A month before Diaz died, Mata remembers a series of particularly disturbing phone calls.
“She said she was going away and that I knew where she was going,” Mata said. “I asked her what she was doing and who was with her. She said she was at home with her baby but her mother wasn’t there. I told my mom, and since I lived in Carbondale and Dayan lived in El Jebel, I couldn’t go there quickly.
“Dayan hung up, and I called her back and told her, `Don’t do anything,’ reminding her about how important she was to her baby. Then her brother came into the room and she had a knife, and she made him promise not to say anything or she wouldn’t let him play Playstation,” Mata recalled.
Diaz came to school the next day, and Mata could see their were cuts on her friend’s wrists.
“We were always talking,” Mata said. “Sometimes she would be really happy, and then all of a sudden she would start to cry.”
On a Thursday afternoon in April, Diaz called Mata’s house. Mata wasn’t home. Her mother answered, but forgot to tell Mata that Diaz had called. Mata didn’t see Diaz at school on Friday, and didn’t find out about Diaz’s phone call until Friday afternoon. By then, it was too late.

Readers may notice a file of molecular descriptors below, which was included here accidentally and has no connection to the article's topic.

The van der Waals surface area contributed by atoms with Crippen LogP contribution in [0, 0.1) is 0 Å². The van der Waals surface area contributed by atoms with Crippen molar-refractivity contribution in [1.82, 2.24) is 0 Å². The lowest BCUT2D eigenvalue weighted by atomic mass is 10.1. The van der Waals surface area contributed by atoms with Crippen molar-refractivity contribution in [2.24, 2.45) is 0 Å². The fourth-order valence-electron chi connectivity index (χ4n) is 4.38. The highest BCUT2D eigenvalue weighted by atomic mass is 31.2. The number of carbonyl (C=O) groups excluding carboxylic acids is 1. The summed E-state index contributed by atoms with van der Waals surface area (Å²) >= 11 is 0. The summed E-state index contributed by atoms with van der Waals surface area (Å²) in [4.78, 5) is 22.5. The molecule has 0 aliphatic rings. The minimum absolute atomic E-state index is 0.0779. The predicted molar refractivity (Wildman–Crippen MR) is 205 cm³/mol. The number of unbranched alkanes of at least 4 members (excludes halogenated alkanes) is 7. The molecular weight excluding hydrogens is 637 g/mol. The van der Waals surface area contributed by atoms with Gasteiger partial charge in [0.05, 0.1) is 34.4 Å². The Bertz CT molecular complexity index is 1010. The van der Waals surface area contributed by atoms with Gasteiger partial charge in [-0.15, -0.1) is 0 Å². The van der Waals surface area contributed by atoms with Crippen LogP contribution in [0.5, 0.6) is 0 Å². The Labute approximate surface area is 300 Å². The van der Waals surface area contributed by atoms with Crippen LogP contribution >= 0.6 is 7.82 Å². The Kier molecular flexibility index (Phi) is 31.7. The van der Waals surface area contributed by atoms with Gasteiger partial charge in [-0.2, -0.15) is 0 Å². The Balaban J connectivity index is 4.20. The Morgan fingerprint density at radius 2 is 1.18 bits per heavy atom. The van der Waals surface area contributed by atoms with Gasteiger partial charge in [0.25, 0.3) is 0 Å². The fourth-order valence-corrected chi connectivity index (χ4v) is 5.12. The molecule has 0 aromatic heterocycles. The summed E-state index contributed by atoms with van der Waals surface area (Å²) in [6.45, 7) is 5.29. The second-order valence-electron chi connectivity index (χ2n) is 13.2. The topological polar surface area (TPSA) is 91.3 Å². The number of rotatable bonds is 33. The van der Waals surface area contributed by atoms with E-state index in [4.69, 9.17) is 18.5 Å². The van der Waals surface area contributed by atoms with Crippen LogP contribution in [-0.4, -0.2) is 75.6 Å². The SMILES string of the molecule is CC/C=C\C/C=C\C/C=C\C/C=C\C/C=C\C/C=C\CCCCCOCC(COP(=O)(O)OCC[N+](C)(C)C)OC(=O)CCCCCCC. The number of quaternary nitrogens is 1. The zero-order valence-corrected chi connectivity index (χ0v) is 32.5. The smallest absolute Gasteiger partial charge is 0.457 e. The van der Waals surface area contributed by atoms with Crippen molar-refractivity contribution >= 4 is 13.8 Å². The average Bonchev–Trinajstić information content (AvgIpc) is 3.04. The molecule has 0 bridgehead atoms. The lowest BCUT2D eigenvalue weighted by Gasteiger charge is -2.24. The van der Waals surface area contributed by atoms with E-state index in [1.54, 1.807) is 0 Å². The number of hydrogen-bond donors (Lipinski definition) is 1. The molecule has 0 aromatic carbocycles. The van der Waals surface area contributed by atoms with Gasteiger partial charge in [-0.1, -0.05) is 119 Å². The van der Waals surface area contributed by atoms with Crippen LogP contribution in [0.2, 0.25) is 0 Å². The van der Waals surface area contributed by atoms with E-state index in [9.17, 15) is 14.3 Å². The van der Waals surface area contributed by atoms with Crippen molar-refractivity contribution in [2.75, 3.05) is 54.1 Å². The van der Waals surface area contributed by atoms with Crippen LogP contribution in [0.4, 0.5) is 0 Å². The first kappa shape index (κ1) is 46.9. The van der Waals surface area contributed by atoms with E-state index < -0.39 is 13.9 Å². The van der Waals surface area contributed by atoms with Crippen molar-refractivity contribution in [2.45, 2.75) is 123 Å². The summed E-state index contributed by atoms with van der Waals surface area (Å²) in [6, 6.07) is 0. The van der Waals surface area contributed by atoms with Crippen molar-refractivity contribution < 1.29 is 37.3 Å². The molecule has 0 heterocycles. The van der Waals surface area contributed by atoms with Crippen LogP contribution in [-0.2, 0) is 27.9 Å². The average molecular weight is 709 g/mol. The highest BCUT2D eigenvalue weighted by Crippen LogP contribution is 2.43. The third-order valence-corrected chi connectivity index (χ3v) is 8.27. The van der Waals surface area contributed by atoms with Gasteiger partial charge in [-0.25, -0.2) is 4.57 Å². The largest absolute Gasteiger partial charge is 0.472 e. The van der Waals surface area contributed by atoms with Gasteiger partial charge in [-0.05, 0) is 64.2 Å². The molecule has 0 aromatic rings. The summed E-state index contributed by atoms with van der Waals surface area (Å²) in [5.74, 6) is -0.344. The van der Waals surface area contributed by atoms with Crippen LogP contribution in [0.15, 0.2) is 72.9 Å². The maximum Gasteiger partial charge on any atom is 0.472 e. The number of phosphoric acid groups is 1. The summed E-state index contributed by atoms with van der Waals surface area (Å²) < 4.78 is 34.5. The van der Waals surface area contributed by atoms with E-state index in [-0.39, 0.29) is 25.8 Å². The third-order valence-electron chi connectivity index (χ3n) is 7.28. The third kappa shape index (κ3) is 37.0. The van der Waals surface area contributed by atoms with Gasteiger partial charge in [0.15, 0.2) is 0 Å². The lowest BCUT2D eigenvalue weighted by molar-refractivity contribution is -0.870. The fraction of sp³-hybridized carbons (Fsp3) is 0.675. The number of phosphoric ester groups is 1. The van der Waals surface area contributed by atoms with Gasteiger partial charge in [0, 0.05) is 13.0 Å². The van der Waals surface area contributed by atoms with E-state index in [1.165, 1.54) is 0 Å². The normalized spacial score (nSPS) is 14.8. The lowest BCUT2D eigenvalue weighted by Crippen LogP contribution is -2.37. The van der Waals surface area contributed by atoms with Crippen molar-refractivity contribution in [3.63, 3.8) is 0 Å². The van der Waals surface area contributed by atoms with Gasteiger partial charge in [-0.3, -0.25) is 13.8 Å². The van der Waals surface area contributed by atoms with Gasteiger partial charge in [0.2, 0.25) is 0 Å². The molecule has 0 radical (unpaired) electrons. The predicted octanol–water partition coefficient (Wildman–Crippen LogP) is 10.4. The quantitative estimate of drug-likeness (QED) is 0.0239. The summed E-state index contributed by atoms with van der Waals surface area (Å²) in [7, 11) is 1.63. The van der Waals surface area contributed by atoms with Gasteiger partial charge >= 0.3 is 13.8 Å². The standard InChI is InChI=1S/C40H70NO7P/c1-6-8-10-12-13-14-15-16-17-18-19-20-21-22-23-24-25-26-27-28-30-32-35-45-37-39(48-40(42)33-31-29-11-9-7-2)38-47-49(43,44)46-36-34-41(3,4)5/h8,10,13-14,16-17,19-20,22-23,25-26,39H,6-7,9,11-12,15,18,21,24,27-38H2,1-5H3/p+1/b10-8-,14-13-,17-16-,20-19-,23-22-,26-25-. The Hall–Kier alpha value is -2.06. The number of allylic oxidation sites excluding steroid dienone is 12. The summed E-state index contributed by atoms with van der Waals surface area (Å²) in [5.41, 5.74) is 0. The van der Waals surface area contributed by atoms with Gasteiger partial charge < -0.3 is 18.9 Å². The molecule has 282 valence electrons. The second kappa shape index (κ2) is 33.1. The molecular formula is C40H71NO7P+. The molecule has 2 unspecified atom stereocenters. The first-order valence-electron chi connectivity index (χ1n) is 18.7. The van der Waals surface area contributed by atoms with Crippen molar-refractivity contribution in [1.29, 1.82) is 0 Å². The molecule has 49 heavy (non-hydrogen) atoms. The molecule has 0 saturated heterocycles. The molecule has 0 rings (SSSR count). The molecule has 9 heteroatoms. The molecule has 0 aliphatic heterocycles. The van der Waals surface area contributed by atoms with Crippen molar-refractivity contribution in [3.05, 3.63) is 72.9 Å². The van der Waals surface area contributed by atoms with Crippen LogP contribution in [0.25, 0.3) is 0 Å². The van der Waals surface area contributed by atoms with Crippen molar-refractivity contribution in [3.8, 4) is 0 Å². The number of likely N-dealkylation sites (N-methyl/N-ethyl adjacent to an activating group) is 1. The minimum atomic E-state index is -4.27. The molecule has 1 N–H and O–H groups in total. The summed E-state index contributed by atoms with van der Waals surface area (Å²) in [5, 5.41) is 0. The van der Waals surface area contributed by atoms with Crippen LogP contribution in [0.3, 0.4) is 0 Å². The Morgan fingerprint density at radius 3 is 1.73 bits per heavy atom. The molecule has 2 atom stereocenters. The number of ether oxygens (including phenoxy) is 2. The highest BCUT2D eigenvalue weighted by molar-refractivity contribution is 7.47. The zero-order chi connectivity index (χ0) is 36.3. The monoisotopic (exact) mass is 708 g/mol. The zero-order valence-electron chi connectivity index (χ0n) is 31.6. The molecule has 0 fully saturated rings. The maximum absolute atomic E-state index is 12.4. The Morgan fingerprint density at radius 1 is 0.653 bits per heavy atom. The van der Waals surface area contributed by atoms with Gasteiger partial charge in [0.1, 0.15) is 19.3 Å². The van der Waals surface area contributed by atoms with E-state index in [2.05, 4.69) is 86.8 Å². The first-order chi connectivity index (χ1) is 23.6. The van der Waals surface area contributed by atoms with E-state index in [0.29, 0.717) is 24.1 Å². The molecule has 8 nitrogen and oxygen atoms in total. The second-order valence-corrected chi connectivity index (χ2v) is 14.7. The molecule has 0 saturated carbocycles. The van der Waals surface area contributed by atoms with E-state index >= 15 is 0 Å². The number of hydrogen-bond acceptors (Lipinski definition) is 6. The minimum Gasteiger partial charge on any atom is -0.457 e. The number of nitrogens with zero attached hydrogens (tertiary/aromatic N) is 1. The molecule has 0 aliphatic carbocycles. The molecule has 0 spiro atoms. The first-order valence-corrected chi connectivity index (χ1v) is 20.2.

“I feel really bad,” Mata said, a look of grief on her face. “I didn’t know. We were really good friends. We would talk, but sometimes she wouldn’t talk. I couldn’t get to her.”
That’s much of the reason why Mata, a group of Basalt High School students called the Bilingual Forum, their sponsor teacher Sharon Moya, and dozens of volunteers, presenters and organizations put together the Latino Youth Summit.
“I feel bad, but this conference can help my friends,” Mata said. “I graduate this year, but I want to help. I hope this is not the only one. I would like to help with more conferences.”
And with that, amidst the sad eyes, a big smile washed across Nora Mata’s face.
Contact Carrie Click: 945-8515, ext. 518